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Wednesday, November 17, 2010

fight for preemies

November is Prematurity Awareness Month and today, November 17, is the March of Dimes’ Fight for Preemies. Over 300 bloggers are writing their preemie stories today. You can read them here.

In honor of the Fight for Preemies, I am posting another short excerpt from Ready for Air. This section comes just after I have seen Stella for the first time. D has wheeled me through the long tunnel back to my hospital room, and we’ve decided to use BabyLink, a system that allows you to watch your baby on the television from your hospital bed.



D calls the NICU and then turns on the television. For a moment there is only static, but then Stella appears. At least I think it’s Stella, but how can I be sure? It’s a baby, naked except for a miniature diaper and goggles over her eyes. Her skin is mottled—yellow, red, purple. She writhes on white blankets, thrashes back and forth, pulling at the tape on her mouth, like a wounded animal in a trap.

D climbs onto the bed next to me and pulls me to his side, but I’m still cold. He draws a blanket over our shoulders and we sit there, legs dangling over the edge of the bed, transfixed by the small creature that has been transported through wires and satellite signals into the square of our television. It’s as if we’re hovering above her, floating through the warm air of the NICU.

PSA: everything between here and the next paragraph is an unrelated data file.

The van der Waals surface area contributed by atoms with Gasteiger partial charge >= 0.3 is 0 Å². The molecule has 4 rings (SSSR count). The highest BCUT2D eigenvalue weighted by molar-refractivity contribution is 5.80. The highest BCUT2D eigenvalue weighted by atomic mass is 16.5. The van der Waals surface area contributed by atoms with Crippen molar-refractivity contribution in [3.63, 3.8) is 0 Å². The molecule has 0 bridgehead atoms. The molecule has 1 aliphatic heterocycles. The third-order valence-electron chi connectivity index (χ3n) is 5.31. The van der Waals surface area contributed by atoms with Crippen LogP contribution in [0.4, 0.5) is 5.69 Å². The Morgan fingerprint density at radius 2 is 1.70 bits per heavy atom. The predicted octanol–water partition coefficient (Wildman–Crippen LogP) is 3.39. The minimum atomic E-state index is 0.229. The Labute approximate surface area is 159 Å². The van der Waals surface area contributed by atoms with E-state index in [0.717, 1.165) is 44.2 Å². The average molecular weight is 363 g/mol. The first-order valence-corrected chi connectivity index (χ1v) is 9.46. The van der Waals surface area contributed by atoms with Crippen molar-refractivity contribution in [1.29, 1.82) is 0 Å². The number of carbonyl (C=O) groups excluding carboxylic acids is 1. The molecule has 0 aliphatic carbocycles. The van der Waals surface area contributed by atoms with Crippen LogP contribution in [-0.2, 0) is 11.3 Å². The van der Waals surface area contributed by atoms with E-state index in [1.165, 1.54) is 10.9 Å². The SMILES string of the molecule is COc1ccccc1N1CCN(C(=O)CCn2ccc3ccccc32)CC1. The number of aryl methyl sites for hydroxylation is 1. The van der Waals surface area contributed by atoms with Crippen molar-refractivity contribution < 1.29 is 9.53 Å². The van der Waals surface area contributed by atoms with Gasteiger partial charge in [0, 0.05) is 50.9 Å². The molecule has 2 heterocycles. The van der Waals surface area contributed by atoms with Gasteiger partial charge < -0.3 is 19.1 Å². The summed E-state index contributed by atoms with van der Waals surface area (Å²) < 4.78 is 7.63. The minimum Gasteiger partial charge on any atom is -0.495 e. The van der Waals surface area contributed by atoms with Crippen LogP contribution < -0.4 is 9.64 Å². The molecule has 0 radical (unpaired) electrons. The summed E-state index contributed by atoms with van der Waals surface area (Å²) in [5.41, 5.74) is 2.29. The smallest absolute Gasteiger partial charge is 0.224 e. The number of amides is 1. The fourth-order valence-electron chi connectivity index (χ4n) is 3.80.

No sound comes from the television. That’s not part of the deal. But we wouldn’t be able to hear our daughter anyway; the ventilator has reached its slender arm down her throat and fitted itself snuggly between her vocal cords, so she cannot scream or cry.

D and I lean closer together. “Oh no,” he says, and presses his face into my shoulder. And for a moment, I’m reassured by his distress. This is hard for him. I’m not the only one.

Stella arches back, struggling. She can’t see because of the goggles, but even if she could see, she wouldn’t know that we’re here, watching her. She wouldn’t know that she’s not alone. And I wonder whether she will remember this. Somewhere deep in the folds of her brain, etched into her neuromuscular reflexes, will she remember this? If she survives, will she remember thrashing under the lights in the NICU, alone?

Dr. Anderson said Stella was better off out here, but how can that be? How can my daughter be better off on a warming bed, baking under phototherapy lights, a ventilator tube taped to her mouth? How can she be better off beamed through a television rather than inside me?

You can only watch your baby for twenty minutes at a time. I don’t know why, but those are the rules. But after a few minutes, I’ve had enough. I don’t want to see our daughter, not like this. “Turn it off,” I say. “Turn it off.”

I still—not often, but occasionally—wonder whether this or that thing that Stella does is a preemie thing or just a Stella thing. I watch her and wonder if somewhere, deep in the folds of her brain, that month in the NICU exists for her as an absence.